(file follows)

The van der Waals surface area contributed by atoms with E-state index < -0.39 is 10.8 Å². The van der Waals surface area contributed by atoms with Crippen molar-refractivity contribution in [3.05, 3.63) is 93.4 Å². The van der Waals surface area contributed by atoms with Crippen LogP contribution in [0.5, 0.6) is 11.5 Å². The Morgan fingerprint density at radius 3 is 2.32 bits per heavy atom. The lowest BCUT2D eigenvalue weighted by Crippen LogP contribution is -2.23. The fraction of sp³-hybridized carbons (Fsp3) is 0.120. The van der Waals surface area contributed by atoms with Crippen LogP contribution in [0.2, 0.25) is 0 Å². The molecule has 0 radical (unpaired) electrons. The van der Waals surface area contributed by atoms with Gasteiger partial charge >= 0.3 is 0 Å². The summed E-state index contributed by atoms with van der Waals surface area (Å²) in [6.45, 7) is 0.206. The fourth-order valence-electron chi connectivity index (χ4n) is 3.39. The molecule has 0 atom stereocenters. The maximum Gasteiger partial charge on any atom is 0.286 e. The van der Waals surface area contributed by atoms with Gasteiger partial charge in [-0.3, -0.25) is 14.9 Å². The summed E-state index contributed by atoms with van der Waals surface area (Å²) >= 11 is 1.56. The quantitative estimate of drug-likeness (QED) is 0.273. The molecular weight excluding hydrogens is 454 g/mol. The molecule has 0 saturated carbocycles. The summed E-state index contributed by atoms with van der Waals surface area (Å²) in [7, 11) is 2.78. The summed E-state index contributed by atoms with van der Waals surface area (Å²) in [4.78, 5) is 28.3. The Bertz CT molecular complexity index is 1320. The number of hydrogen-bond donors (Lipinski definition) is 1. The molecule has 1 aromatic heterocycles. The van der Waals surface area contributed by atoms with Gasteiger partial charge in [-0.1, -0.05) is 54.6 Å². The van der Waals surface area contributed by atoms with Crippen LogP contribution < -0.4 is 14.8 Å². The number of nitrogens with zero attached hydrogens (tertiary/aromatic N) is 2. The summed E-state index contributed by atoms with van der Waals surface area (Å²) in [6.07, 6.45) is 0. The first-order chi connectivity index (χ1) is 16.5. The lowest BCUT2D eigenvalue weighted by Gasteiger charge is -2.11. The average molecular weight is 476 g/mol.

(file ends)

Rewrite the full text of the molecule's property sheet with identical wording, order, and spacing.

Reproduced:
The van der Waals surface area contributed by atoms with E-state index < -0.39 is 10.8 Å². The van der Waals surface area contributed by atoms with Crippen molar-refractivity contribution in [3.05, 3.63) is 93.4 Å². The van der Waals surface area contributed by atoms with Crippen LogP contribution in [0.5, 0.6) is 11.5 Å². The Morgan fingerprint density at radius 3 is 2.32 bits per heavy atom. The lowest BCUT2D eigenvalue weighted by Crippen LogP contribution is -2.23. The fraction of sp³-hybridized carbons (Fsp3) is 0.120. The van der Waals surface area contributed by atoms with Crippen LogP contribution in [0.2, 0.25) is 0 Å². The molecule has 0 radical (unpaired) electrons. The van der Waals surface area contributed by atoms with Gasteiger partial charge >= 0.3 is 0 Å². The summed E-state index contributed by atoms with van der Waals surface area (Å²) in [6.45, 7) is 0.206. The fourth-order valence-electron chi connectivity index (χ4n) is 3.39. The molecule has 0 atom stereocenters. The maximum Gasteiger partial charge on any atom is 0.286 e. The van der Waals surface area contributed by atoms with Gasteiger partial charge in [-0.3, -0.25) is 14.9 Å². The summed E-state index contributed by atoms with van der Waals surface area (Å²) >= 11 is 1.56. The quantitative estimate of drug-likeness (QED) is 0.273. The molecular weight excluding hydrogens is 454 g/mol. The molecule has 0 saturated carbocycles. The summed E-state index contributed by atoms with van der Waals surface area (Å²) in [7, 11) is 2.78. The summed E-state index contributed by atoms with van der Waals surface area (Å²) in [4.78, 5) is 28.3. The Bertz CT molecular complexity index is 1320. The number of hydrogen-bond donors (Lipinski definition) is 1. The molecule has 1 aromatic heterocycles. The van der Waals surface area contributed by atoms with Gasteiger partial charge in [-0.1, -0.05) is 54.6 Å². The van der Waals surface area contributed by atoms with Crippen LogP contribution < -0.4 is 14.8 Å². The number of nitrogens with zero attached hydrogens (tertiary/aromatic N) is 2. The summed E-state index contributed by atoms with van der Waals surface area (Å²) in [6.07, 6.45) is 0. The first-order chi connectivity index (χ1) is 16.5. The lowest BCUT2D eigenvalue weighted by Gasteiger charge is -2.11. The average molecular weight is 476 g/mol.